|11.20.10 at 1:10 pm ET|
Bruins center Marc Savard spoke about a number of things Saturday, including the rough time he had while dealing with post-concussion syndrome symptoms, one of which was depression.
“I need to understand that is just the way I was feeling, because you think that maybe it’s because I didn’t want to play, but this is the game I grew up playing, I loved and love. Again, I think that love went away for a bit because I wasn’t sure about anything,” Savard said. “Obviously now I’ve had time to heal and I can’t wait to get back out there with the guys and play some games.”
Here’s some video of Savard talking about how glad he was to return to practice with his teammates. He was cleared on Friday to practice in non-contact situations and will undergo further tests next week.
Here is the complete transcript of Savard’s briefing with the media on Saturday, thanks to the fantastic folks at the Bruins:
On how good it felt to be out with the rest of the boys skating:
It felt unbelievable. You know it’s been a long time. You know it’s pretty special to be… To make it to this step, and hopefully gradually get better and go from there;
On how he’s been feeling over the last couple of weeks:
Fantastic. I would say for about two or three weeks now that I really haven’t felt any ill effects and things are heading in the right direction, that’s for sure.
On if there was a turning point where he just started feeling better:
Yeah, I mean I think it’s been a combination of stuff and working hard and working with the doctors carefully. The whole staff has been excellent you know Dr. Asnis and Dr. McInnis , Dr. Durant, Donny [Don DelNegro], Whitey [John Whitesides] obviously for keeping me in shape and you know the whole training staff back to Keto [Keith Robinson], Matty [Matt Falconer], I’d like to mention everybody. I think a big thing too you know the fans, they’ve been great. I’ve gotten a lot of really nice letters. It really helped me through this time and I appreciate that stuff.
On if he has thought about where he fits in on a team that is playing so well:
I think there’s a couple areas I can still help a bit, but no it’s great seeing the guys playing well. I think that’s been the easiest thing for me, is to have time to get better and then work on my stuff that I need to work on and clearing my head so I am ready to go. The way they’ve been playing is fantastic and hopefully I can just fit in quietly and go about what I do best and help the team win in some area.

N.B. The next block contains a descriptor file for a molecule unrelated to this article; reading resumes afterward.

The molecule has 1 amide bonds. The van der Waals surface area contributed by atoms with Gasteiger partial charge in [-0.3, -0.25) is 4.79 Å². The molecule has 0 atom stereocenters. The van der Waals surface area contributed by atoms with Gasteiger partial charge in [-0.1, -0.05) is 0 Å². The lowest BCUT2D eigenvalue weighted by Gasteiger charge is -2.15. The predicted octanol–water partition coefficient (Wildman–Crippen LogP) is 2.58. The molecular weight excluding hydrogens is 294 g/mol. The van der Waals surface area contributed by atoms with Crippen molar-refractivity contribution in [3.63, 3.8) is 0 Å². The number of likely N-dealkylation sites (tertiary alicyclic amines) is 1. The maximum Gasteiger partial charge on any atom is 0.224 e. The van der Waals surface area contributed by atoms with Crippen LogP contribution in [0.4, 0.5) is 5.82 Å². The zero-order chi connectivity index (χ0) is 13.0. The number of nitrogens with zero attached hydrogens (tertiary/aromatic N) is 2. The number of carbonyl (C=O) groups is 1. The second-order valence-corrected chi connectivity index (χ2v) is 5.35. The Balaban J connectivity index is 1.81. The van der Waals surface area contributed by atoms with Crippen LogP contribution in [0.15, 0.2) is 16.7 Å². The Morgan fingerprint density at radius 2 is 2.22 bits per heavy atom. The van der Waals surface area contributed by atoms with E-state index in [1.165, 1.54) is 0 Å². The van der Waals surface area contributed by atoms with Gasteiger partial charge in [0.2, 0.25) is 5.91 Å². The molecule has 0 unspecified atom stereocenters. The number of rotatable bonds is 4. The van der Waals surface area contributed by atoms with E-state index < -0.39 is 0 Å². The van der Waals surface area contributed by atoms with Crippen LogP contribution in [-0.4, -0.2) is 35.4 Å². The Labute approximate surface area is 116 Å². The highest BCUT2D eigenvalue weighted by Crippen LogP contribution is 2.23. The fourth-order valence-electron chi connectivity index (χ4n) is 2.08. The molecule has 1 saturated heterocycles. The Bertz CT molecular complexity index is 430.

On if he has talked to any of the players who have gone through the same thing:
I mean every incident is different and you know obviously Patrice [Bergeron] has helped me a bit and stuff. A couple players who don’t play anymore have been helping me too and obviously I think the biggest thing has been the doctors. Just listening to what the doctors have to say and you know it’s been a whole group effort here. Everyone in my family has been incredible and everybody behind me, it has really help the process. Obviously Peter [Chiarelli]’s been one of the best supports for me in helping me out and obviously [Matt Chmura] too. It’s just been a long road, but everybody’s been patient and that’s made me feel a lot better. Read the rest of this entry »
|11.20.10 at 12:18 pm ET|
After skating with the rest of his teammates for the first time this season, Bruins center Marc Savard addressed his state of mind, his recovery from post-concussion syndrome, and the unflattering light in which his name has grabbed headlines of late. NHL disciplinarian Colin Campbell, who coached Savard while the two were with the Rangers in 1997-98, had e-mails leaked in which he called Savard a “little fake artist” and the “biggest faker going.”
On Saturday, Savard reminisced on their days in New York and the positive relationship the two had, and noted that it would be unfair to suggest the e-mails conveyed a bias that went into the decision to not suspend Matt Cooke, who gave Savard his concussion last March.
“I have nothing against [Colin Campbell]. I think that stuff was private stuff, and I think that stuff that he was saying got interpreted in a bad way,” Savard, who noted the e-mails “didn’t faze” him. “It had nothing to do with the Cooke incident.